What inspires your forecasts?
I look at the world of entertainment, such as upcoming films that might have specific colors attached to them. The art world is important as well. And sometimes two (or more) trends converge, such as the movie version of The Da Vinci Code. The logo and attention-getter for that film is the Mona Lisa—it’s appearing in ads and feature stories. The colors and sensibilities of that piece of art converge with many designers’ thoughts about using more painterly touches in their designs. The best example of how influential films can be, especially in children’s markets, is Shrek. When I first read about this film and heard that the main character would be an acidic yellow-green, that caught my eye. Monsters, Inc. was also a vibrant green. Kids will always follow the color trends of their favorite characters. Yellow-green filtered into every other area of kids’ lives—bedspreads, wall coverings, clothing, notebooks, and even the packaging of Skittles and other foods.
Are there other areas, besides entertainment, that influence people’s color predilections?
Social issues and their emblematic color can create trends. Green is the obvious color as symbolic of preservation of nature and sustainability. The economy can also come into play. When people are concerned about spending money on high-ticket items with longevity, they often want to resort to neutral colors. That does not mean that vibrant colors go away, but it does mean that they have to be used more judiciously, perhaps in accessories as opposed to the bigger-ticket items. Fashion, of course, is always important. The 2005 fall shows featured blues and blue-greens heavily, especially in combination with brown. That has now transitioned into home furnishings.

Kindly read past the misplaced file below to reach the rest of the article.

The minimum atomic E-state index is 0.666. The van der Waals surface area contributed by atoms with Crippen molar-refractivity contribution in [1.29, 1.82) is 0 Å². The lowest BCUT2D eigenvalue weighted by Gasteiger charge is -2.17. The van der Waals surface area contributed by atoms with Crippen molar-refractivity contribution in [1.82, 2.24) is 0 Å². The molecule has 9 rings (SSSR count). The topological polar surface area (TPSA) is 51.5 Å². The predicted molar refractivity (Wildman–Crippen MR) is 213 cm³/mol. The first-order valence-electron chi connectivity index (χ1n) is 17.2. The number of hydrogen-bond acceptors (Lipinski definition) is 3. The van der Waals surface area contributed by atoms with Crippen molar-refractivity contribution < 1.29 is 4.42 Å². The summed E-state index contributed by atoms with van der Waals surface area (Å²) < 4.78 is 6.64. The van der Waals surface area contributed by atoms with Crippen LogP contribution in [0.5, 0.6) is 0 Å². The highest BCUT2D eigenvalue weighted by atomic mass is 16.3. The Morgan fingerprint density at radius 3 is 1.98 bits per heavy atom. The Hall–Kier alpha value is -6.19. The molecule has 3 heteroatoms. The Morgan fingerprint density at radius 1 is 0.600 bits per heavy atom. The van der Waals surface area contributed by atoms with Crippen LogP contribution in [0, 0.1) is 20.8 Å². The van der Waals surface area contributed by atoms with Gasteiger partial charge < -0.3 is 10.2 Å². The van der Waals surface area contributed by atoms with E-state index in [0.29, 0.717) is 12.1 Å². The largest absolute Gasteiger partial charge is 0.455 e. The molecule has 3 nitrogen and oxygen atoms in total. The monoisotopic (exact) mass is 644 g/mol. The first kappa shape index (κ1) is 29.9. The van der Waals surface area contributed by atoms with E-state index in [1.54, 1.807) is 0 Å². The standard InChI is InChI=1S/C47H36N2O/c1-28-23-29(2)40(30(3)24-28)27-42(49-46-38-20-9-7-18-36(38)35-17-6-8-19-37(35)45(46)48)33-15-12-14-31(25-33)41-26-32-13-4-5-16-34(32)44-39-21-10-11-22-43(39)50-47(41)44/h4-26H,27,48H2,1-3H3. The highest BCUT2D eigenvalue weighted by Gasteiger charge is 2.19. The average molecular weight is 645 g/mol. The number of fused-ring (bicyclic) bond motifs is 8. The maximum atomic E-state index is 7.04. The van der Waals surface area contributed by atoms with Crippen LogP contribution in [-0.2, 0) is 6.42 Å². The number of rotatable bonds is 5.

How do your forecasts affect designers and consumers?
We don’t update the Pantone colors based solely on trends, although that does have something to do with it. But if people feel that lavender is going to be a strong color, we’ll make sure we have a selection of lavenders in the color offerings. It’s not about reinventing the color wheel. It’s about getting the color wheel to evolve and change slightly. That’s really what forecasts are about—how to use colors that resonate. Every designer isn’t going to rush out and do what they saw in my forecast—they don’t want to do what everyone else is doing. But it does help inspire them, or help them to look at a palette and say, Wow, I’d never thought about combining that shade of rose with this shade of blue-green, but I like the way that looks together. Forecasts are simply a guideline; they’re not dogmatic.
How many colors are currently available in the Pantone pantheon?
In the textile system, for example, there are 1,925 colors. Every couple of years, we survey the market and when the designers say they need more white, or yellow, or darker greens, we pay attention to what they want and we introduce new colors to the system. That’s why the number of colors keeps going up—because designers are like greedy kids: There’s never enough color out there and they’re always going to want the nuance of a color that doesn’t exist.
-Fred A. Bernstein